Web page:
P.T. Forsyth’s words, written in the early 1900s in an almost MLK Jr-like style, still contain a brazen prophetic punch to gospel-less Christianity. Prepare yourself for pure gold:
The thing that marks Christianity is the objective gift of God in Jesus Christ
“…Christianity means much more than spiritual appetite or sympathy. Personal faith means much more than ideal religion or romantic. These pieties are too subjective, and they do not contain that which makes Christianity Christian. The thing that marks Christianity is the objective gift of God in Jesus Christ…
And to measure truly the Christianity of an age we must ask how far it grasps God’s true gift, and not how eagerly or finely it seeks it…Do not ask, What is its dream? or, What is its programme or its piety? but, What is its Gospel? Do not ask, What is its experience? Ask what emerges in its experience? It is not the lack of religiosity that ails the Church, it is the lack of a Gospel and a faith, the lack of a spiritual authority and a response to it.
For the leaders of the Reformation the gift was not an institution, nor was it vaguely a Christian spirit, but the Holy Spirit as a personal life. It was direct personal communion with a gracious and saving God in Jesus Christ. It was direct obedience to his authority. What they presented to us was a Kingdom finally won in Christ, and not one yet to be won by any faith or work of ours. it is what they called ‘the finished work,’ and what is now called the absoluteness or finality of Christ. And it is here that, for the hour, the Church is their inferior. It has fallen from their evangelical height. The world has gone forward in its religion, but the Church has gone back in its faith….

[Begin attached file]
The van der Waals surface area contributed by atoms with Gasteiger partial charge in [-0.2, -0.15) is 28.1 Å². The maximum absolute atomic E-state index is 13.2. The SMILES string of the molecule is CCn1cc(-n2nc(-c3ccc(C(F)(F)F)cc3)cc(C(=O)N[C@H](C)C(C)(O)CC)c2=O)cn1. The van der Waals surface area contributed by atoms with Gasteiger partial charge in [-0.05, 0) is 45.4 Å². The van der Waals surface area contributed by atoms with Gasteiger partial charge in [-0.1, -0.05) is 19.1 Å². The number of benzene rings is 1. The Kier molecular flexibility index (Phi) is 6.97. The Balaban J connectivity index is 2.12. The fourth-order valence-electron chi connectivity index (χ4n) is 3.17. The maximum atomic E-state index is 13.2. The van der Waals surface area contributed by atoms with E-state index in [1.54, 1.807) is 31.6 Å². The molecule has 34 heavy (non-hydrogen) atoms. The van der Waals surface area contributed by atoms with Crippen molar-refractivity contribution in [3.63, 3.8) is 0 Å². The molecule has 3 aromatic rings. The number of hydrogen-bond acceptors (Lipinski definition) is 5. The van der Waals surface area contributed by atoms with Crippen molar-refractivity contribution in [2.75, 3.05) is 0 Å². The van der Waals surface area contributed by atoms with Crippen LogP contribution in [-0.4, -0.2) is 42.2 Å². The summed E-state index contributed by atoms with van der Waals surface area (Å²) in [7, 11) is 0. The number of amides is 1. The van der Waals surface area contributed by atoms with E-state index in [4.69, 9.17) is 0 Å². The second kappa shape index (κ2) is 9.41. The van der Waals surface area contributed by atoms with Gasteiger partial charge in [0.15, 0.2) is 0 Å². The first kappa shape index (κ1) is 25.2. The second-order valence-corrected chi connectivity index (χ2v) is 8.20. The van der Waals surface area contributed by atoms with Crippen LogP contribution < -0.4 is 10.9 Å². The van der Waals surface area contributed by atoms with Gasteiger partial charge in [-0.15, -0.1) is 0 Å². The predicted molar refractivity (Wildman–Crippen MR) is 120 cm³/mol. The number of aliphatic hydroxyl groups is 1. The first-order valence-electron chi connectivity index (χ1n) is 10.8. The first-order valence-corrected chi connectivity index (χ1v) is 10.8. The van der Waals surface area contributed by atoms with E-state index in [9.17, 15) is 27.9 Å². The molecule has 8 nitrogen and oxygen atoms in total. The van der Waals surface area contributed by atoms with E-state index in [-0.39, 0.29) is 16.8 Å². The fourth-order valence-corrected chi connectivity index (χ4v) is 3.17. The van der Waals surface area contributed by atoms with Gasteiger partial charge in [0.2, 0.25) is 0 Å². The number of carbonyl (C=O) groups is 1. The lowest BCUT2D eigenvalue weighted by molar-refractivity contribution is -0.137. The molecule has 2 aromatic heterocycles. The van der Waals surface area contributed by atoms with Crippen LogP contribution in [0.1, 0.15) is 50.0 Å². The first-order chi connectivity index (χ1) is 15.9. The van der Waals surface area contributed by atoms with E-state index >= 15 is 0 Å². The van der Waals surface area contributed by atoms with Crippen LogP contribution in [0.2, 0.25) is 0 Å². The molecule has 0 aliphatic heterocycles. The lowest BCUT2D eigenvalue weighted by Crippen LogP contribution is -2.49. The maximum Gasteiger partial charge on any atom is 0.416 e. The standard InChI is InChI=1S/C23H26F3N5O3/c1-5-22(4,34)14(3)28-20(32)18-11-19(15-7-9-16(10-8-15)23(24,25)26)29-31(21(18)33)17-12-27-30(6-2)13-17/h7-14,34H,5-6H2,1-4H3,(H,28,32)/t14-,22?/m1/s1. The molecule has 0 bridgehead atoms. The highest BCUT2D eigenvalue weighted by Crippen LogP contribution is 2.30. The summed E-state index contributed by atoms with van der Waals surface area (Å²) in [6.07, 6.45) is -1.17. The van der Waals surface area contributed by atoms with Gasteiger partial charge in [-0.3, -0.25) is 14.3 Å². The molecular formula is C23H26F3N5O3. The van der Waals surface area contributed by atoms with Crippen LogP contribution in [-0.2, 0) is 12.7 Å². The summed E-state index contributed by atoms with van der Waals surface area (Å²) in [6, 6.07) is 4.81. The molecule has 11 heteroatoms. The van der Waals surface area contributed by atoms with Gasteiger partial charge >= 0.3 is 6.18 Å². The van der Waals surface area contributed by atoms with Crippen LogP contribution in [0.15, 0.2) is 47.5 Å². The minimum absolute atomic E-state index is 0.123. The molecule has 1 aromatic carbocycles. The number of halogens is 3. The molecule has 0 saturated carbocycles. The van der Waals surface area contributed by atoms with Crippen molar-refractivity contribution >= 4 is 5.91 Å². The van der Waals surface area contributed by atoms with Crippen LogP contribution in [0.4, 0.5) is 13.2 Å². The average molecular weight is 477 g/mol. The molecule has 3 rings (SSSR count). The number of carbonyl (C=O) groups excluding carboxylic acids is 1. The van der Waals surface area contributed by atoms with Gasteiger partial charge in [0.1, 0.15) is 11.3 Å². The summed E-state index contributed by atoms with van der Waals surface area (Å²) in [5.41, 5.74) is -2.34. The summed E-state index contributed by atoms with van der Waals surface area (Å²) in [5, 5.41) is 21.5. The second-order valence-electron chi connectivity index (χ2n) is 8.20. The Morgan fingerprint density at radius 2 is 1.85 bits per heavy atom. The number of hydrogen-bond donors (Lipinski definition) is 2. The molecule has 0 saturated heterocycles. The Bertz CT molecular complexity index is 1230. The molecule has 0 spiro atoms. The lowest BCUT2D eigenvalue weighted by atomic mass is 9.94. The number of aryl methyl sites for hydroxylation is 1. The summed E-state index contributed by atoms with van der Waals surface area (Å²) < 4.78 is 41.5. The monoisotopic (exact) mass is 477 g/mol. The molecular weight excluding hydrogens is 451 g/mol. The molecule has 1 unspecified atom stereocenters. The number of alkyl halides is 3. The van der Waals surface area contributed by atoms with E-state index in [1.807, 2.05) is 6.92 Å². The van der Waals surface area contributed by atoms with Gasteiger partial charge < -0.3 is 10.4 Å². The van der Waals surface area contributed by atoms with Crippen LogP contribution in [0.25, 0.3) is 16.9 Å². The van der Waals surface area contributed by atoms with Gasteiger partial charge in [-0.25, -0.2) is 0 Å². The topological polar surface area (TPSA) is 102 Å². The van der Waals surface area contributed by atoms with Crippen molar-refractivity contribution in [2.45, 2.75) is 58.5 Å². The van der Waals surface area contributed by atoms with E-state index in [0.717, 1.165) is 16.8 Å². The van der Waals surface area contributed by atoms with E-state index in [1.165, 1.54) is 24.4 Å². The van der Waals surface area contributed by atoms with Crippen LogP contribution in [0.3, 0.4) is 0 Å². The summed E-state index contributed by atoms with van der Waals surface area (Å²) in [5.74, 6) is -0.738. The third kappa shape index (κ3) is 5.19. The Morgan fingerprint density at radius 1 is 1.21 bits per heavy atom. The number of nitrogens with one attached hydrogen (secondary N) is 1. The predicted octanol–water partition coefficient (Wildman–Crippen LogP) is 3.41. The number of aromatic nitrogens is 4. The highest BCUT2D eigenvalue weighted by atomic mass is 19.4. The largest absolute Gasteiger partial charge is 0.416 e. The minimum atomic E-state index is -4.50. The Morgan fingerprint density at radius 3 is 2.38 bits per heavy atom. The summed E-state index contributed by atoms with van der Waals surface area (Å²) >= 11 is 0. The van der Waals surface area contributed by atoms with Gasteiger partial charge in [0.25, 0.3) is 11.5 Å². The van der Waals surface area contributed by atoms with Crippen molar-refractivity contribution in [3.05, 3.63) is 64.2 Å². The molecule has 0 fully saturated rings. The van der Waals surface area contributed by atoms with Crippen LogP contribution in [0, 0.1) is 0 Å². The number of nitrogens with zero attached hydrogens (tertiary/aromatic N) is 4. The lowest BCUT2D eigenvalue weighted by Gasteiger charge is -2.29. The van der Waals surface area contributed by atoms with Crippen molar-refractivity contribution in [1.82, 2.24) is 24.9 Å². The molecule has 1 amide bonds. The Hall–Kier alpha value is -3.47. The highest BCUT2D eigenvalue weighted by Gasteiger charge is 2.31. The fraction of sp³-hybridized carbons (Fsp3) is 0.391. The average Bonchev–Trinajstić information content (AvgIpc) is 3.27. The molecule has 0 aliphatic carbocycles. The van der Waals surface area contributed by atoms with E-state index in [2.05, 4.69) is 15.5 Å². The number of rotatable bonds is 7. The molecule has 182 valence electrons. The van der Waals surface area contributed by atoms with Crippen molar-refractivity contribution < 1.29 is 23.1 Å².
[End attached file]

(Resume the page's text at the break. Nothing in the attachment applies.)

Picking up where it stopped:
The spread of religion has cost us the depth of it. Its modern charm has cost us its power. We have vivid religious interests, but no decisive experiences. We have fine sympathies, but not a more fearless conscience; a warmer ethic, but a poorer courage; eloquence about morals, silence about holiness; much about criticism, little sense of judgment. The religious crowd has little discernment of the spirit of its prophets. Our religion has more moral objects, but less moral interior. It wrestles with many problems between man and man, class and class, nation and nation; but it does not face the moral problem between the guilty soul and God. It pursues a high righteousness on its own, but it is too alien to the righteousness which is of God by faith. It dwells upon a growing moral adjustment, it does not centre on a foregone and final moral judgment in which God has come for our eternal salvation. In a word, as I have said, we are more concerned with man’s religion than with God’s salvation. We compare and classify religions more than we grasp the massiveness of grace. And we are more tender with the green shoots of the natural soul than we are passionate about the mighty fruits of the supernatural Spirit.
[The Person and Place of Jesus Christ, (Grand Rapids, MI: Eerdmans), 22, 23, 24-25. Accessed online: http://www.luc.edu/faculty/pmoser/idolanon/ForsythPerson.pdf (March 15, 2012).]